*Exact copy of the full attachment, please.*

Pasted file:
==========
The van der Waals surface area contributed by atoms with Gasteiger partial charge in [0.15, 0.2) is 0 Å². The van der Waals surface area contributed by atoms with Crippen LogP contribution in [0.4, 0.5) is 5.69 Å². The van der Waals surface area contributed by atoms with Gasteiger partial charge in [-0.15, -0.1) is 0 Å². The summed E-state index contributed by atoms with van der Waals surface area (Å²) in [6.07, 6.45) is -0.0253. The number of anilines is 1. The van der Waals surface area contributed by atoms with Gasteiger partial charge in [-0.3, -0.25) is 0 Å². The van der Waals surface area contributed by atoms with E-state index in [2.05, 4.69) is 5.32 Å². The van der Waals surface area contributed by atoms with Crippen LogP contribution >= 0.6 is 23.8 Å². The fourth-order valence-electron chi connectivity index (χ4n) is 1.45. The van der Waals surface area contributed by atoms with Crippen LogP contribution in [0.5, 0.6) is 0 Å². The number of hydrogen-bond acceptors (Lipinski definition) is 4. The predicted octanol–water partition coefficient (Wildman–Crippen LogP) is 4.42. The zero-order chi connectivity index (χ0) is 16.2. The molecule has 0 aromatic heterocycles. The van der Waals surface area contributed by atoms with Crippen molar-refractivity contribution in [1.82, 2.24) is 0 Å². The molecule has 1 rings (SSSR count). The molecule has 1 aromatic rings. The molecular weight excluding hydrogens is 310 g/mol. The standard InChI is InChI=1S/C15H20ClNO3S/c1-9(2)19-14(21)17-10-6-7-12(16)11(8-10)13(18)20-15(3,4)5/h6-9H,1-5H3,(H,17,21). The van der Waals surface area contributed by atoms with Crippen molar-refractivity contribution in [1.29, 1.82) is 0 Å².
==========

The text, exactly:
The van der Waals surface area contributed by atoms with Gasteiger partial charge in [0.15, 0.2) is 0 Å². The van der Waals surface area contributed by atoms with Crippen LogP contribution in [0.4, 0.5) is 5.69 Å². The van der Waals surface area contributed by atoms with Gasteiger partial charge in [-0.15, -0.1) is 0 Å². The summed E-state index contributed by atoms with van der Waals surface area (Å²) in [6.07, 6.45) is -0.0253. The number of anilines is 1. The van der Waals surface area contributed by atoms with Gasteiger partial charge in [-0.3, -0.25) is 0 Å². The van der Waals surface area contributed by atoms with E-state index in [2.05, 4.69) is 5.32 Å². The van der Waals surface area contributed by atoms with Crippen LogP contribution >= 0.6 is 23.8 Å². The fourth-order valence-electron chi connectivity index (χ4n) is 1.45. The van der Waals surface area contributed by atoms with Crippen LogP contribution in [0.5, 0.6) is 0 Å². The number of hydrogen-bond acceptors (Lipinski definition) is 4. The predicted octanol–water partition coefficient (Wildman–Crippen LogP) is 4.42. The zero-order chi connectivity index (χ0) is 16.2. The molecule has 0 aromatic heterocycles. The van der Waals surface area contributed by atoms with Crippen molar-refractivity contribution in [1.82, 2.24) is 0 Å². The molecule has 1 rings (SSSR count). The molecule has 1 aromatic rings. The molecular weight excluding hydrogens is 310 g/mol. The standard InChI is InChI=1S/C15H20ClNO3S/c1-9(2)19-14(21)17-10-6-7-12(16)11(8-10)13(18)20-15(3,4)5/h6-9H,1-5H3,(H,17,21). The van der Waals surface area contributed by atoms with Crippen molar-refractivity contribution in [1.29, 1.82) is 0 Å².